This interactive process is indicative of teaching medical facilities, as is the case at the University of Wisconsin (UW) School of Medicine and Public Health in Madison. Lonie R. Salkowski, MD, a radiologist at the UW Health Breast Center, says that as an academic practice, all patient cases are reviewed weekly as part of a formal conference. This gives UW specialists an opportunity to look at each patient on a case-by-case basis and, with that, determine the right interval imaging for each one’s needs, she says. “Our routine here is for a 12-month follow-up in the case of benign concordant image-guided biopsy results,” she says. “Not everyone has the ability to handle the process this way, but they should still have a good concordance program.”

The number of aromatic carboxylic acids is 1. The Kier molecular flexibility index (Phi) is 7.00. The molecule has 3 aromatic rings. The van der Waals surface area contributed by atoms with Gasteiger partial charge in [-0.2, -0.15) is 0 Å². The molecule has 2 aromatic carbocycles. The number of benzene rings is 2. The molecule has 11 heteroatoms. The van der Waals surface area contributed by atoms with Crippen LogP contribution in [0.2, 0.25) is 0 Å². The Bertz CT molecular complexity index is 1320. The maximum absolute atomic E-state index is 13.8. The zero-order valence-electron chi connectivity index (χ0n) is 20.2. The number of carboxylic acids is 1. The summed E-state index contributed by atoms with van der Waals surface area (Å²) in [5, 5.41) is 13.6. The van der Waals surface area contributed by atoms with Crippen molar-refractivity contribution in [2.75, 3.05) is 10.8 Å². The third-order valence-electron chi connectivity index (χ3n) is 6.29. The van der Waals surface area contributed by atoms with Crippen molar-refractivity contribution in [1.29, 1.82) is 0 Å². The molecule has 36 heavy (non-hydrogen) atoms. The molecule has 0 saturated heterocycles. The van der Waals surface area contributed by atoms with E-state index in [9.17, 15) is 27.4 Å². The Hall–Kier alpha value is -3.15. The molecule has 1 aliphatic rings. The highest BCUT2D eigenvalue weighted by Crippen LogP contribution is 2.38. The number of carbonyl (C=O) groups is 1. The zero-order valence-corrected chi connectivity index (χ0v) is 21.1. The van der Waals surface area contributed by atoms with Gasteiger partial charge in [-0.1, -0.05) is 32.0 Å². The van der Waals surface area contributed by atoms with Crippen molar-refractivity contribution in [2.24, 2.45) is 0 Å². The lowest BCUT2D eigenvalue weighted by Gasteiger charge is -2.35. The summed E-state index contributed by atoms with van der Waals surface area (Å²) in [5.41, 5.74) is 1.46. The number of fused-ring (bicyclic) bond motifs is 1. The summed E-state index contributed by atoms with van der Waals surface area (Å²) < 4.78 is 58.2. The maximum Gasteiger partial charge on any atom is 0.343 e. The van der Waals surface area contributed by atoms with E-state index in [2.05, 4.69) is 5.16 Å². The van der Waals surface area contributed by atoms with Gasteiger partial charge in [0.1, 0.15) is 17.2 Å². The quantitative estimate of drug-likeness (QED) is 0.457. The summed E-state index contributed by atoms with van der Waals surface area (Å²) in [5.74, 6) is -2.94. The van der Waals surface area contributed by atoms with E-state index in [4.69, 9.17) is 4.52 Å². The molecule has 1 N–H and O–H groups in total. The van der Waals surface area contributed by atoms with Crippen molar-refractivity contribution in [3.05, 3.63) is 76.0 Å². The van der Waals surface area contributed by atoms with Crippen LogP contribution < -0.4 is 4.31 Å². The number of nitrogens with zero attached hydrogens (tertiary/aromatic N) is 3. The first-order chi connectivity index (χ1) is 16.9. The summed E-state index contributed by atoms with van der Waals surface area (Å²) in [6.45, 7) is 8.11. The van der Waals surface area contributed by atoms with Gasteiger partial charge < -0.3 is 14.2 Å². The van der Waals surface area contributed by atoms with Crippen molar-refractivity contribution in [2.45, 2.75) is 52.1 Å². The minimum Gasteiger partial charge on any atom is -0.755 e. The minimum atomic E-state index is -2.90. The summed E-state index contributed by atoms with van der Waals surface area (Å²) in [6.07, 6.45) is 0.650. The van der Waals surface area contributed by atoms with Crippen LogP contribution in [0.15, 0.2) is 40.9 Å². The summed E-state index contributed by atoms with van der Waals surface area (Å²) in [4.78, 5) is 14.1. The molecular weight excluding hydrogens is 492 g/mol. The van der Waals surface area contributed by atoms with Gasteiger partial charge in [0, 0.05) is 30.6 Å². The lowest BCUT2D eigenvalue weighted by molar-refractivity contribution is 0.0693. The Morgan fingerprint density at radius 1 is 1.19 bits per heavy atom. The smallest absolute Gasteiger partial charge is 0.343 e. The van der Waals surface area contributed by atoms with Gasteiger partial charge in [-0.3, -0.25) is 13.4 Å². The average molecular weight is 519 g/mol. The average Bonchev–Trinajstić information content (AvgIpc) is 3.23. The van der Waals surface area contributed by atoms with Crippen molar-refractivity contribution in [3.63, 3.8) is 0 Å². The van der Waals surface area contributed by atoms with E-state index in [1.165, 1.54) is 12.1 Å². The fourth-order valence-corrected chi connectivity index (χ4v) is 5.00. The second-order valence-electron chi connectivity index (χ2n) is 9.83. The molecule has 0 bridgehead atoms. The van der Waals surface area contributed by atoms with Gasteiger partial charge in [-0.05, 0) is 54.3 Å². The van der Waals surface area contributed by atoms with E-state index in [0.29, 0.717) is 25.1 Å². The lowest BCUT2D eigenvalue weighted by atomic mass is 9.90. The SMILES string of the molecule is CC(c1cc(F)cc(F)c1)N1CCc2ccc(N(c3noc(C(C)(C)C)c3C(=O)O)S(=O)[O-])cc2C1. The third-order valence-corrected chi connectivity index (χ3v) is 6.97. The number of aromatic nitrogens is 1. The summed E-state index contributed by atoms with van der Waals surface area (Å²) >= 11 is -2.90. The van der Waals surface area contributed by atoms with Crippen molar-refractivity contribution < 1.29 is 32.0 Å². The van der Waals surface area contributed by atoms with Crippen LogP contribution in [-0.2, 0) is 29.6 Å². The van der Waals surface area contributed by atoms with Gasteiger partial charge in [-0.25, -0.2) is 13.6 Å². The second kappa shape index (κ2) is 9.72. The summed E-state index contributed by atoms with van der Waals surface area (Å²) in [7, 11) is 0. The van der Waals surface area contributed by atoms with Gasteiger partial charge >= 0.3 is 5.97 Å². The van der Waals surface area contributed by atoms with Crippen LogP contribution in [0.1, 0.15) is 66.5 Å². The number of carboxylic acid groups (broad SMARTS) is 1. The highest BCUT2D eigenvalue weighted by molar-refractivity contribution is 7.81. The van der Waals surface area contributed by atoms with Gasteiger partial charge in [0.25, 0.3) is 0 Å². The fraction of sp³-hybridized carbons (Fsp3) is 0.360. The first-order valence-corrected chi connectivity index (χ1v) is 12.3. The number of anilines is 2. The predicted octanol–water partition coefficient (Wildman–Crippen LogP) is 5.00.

Salkowski adds that this type of conferencing also may be unique to breast imaging since breast cancer affects a large population and there is a regular screening process for this form of the disease. “There’s also the issue of MQSA [Mammography Quality Standards Act], which presents a need for breast imaging professionals to keep an eye on practice patterns,” she says.
Salkowski also was part of a UW study in which researchers determined that eliminating the six-month follow-up biopsy following a concordant benign biopsy result could potentially reduce health care costs without compromising patient care quality. In the retrospective UW study, researchers found that six-month follow-up imaging for concordant benign image-guided biopsy results did not aid in the detection of breast cancer.
“Going to 12-month follow-ups does save money, but that was not our premise with this study,” Salkowski explains. “The point is: Do patients need this?”